The Housing Finance Revolution
Richard K. Green
University of Southern California - Lusk Center for Real Estate
Susan M. Wachter
University of Pennsylvania - Wharton School, Department of Real Estate
August 1, 2007
U of Penn, Inst for Law & Econ Research Paper No. 09-37
While other countries dismantled their segmented housing finance systems and linked housing finance to capital markets through deregulated depositories, the US linked housing finance to capital markets through depository deregulation and securitization. Elsewhere securitization has not developed. The US provided the underpinnings for its mortgage security infrastructure with the creation of FNMA in 1938 and in order to create liquidity in the mortgage market required the standardization of mortgage documentation and more fundamentally required that home mortgages within securities would be sufficiently homogeneous that they could trade in liquid markets. These developments allowed 22 years of uninterrupted liquidity in the market for conventional conforming mortgages, to be followed by the creation of a subprime mortgage market backed by securities that were illiquid, nonstandardized and marked to model not to market which allowed systemic underpricing of risk. This paper presents the recent history of the linkage of mortgage funding to financial markets in the US and elsewhere and specifically in the US suggests how the housing finance revolution resulted in the "terror" which has brought down global financial markets.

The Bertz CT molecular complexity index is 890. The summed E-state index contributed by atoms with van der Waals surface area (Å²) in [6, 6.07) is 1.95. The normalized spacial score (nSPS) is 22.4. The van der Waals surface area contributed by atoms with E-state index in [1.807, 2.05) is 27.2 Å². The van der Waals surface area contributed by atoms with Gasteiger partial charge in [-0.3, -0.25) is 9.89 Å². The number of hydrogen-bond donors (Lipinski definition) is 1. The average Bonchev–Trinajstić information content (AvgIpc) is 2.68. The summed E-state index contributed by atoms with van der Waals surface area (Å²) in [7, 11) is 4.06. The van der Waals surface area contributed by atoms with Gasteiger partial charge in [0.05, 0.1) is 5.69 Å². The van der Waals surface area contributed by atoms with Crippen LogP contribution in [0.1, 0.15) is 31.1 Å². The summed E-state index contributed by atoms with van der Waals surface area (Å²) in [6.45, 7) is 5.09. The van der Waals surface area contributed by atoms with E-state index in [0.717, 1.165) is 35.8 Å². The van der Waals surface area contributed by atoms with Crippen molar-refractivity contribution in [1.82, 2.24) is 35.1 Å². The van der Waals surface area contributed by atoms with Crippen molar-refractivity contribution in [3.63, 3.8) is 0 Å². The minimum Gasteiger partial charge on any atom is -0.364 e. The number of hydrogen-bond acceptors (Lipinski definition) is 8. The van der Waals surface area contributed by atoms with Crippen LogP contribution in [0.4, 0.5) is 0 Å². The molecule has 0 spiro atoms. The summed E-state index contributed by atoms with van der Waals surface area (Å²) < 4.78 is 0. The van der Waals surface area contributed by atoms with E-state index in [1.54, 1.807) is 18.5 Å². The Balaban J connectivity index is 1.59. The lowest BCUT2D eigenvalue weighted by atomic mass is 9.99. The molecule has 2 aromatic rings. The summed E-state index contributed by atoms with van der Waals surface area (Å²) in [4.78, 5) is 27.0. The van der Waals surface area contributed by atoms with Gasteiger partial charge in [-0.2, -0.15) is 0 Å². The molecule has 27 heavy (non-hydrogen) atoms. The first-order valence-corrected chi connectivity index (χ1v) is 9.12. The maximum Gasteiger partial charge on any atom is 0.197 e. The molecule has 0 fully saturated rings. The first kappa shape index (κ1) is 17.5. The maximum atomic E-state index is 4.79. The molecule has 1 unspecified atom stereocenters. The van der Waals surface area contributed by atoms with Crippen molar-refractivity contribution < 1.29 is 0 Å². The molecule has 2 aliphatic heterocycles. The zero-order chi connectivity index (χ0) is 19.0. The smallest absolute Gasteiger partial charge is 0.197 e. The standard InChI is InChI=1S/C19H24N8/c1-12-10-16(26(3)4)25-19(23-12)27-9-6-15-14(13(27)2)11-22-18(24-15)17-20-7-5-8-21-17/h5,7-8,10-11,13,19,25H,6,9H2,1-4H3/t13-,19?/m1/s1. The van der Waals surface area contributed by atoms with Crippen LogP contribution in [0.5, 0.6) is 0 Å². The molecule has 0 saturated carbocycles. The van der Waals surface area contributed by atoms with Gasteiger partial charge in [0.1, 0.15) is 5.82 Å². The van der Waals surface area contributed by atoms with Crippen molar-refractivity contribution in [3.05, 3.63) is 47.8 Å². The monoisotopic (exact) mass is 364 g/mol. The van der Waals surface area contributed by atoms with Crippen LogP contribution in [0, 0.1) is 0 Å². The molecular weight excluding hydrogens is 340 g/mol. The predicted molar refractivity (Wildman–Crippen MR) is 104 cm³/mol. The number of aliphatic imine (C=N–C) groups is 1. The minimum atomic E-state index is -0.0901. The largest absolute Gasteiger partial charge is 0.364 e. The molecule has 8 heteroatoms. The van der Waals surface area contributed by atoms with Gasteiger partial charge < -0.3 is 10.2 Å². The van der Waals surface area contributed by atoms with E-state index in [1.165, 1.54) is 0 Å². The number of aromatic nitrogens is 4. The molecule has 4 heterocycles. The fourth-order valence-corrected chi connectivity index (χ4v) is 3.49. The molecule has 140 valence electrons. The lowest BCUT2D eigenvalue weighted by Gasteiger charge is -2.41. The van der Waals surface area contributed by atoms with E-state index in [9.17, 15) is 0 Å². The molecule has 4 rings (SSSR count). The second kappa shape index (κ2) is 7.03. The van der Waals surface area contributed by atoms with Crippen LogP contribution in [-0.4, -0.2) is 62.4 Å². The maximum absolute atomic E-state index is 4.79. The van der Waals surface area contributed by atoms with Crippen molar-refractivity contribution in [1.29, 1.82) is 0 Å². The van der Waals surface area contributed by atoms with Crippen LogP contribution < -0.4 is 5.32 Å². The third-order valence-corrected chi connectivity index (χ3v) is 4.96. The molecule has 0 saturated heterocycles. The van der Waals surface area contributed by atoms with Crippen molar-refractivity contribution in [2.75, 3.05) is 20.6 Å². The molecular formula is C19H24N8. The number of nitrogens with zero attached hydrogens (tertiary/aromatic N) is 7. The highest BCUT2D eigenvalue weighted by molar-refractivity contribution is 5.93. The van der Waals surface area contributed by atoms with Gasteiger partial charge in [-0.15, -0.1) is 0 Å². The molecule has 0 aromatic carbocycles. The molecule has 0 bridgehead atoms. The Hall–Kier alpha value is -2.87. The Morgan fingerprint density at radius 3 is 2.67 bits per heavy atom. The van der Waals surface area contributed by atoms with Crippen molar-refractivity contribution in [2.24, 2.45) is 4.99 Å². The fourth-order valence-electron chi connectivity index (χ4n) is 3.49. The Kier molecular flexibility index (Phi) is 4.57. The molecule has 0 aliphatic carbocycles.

Number of Pages in PDF File: 32
Keywords: Real estate, mortgages, housing, capital markets, securitization, mortgage security infrastructure, liquidity, subprime mortgage-backed securities, MBS, marked to model, systemic underpricing of risk, speculation, pricing of risks, default risk, underpriced credit
JEL Classification: G21, K11, K22working papers series
Date posted: October 22, 2009
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